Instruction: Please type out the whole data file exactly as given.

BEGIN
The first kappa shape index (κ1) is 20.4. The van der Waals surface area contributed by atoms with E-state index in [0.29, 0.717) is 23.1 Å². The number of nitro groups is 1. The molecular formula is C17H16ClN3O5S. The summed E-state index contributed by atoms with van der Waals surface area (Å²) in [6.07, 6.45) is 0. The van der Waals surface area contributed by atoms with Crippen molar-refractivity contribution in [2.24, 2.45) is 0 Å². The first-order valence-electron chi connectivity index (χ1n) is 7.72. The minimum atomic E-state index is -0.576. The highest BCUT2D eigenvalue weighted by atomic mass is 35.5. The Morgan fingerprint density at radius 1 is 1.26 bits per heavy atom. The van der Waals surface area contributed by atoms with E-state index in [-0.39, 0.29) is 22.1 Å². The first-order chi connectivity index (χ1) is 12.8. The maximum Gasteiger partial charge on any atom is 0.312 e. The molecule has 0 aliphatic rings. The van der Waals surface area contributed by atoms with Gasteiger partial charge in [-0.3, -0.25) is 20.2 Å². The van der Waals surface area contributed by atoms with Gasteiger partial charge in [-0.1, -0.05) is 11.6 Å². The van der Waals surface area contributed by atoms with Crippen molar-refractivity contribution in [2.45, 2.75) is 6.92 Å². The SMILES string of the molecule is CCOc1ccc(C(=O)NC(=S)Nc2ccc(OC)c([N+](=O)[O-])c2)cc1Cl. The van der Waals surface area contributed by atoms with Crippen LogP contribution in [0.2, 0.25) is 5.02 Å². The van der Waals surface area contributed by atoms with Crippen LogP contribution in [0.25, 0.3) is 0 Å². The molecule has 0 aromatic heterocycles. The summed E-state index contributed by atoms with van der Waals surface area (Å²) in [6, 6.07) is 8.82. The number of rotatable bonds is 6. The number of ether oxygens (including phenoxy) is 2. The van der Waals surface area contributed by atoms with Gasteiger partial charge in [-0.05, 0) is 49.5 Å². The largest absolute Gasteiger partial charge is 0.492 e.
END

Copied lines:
The first kappa shape index (κ1) is 20.4. The van der Waals surface area contributed by atoms with E-state index in [0.29, 0.717) is 23.1 Å². The number of nitro groups is 1. The molecular formula is C17H16ClN3O5S. The summed E-state index contributed by atoms with van der Waals surface area (Å²) in [6.07, 6.45) is 0. The van der Waals surface area contributed by atoms with Crippen molar-refractivity contribution in [2.24, 2.45) is 0 Å². The first-order valence-electron chi connectivity index (χ1n) is 7.72. The minimum atomic E-state index is -0.576. The highest BCUT2D eigenvalue weighted by atomic mass is 35.5. The Morgan fingerprint density at radius 1 is 1.26 bits per heavy atom. The van der Waals surface area contributed by atoms with E-state index in [-0.39, 0.29) is 22.1 Å². The first-order chi connectivity index (χ1) is 12.8. The maximum Gasteiger partial charge on any atom is 0.312 e. The molecule has 0 aliphatic rings. The van der Waals surface area contributed by atoms with Gasteiger partial charge in [-0.3, -0.25) is 20.2 Å². The van der Waals surface area contributed by atoms with Gasteiger partial charge in [-0.1, -0.05) is 11.6 Å². The van der Waals surface area contributed by atoms with Crippen molar-refractivity contribution in [2.45, 2.75) is 6.92 Å². The SMILES string of the molecule is CCOc1ccc(C(=O)NC(=S)Nc2ccc(OC)c([N+](=O)[O-])c2)cc1Cl. The van der Waals surface area contributed by atoms with Crippen LogP contribution in [0.2, 0.25) is 5.02 Å². The van der Waals surface area contributed by atoms with Crippen LogP contribution in [0.25, 0.3) is 0 Å². The molecule has 0 aromatic heterocycles. The summed E-state index contributed by atoms with van der Waals surface area (Å²) in [6, 6.07) is 8.82. The number of rotatable bonds is 6. The number of ether oxygens (including phenoxy) is 2. The van der Waals surface area contributed by atoms with Gasteiger partial charge in [-0.05, 0) is 49.5 Å². The largest absolute Gasteiger partial charge is 0.492 e.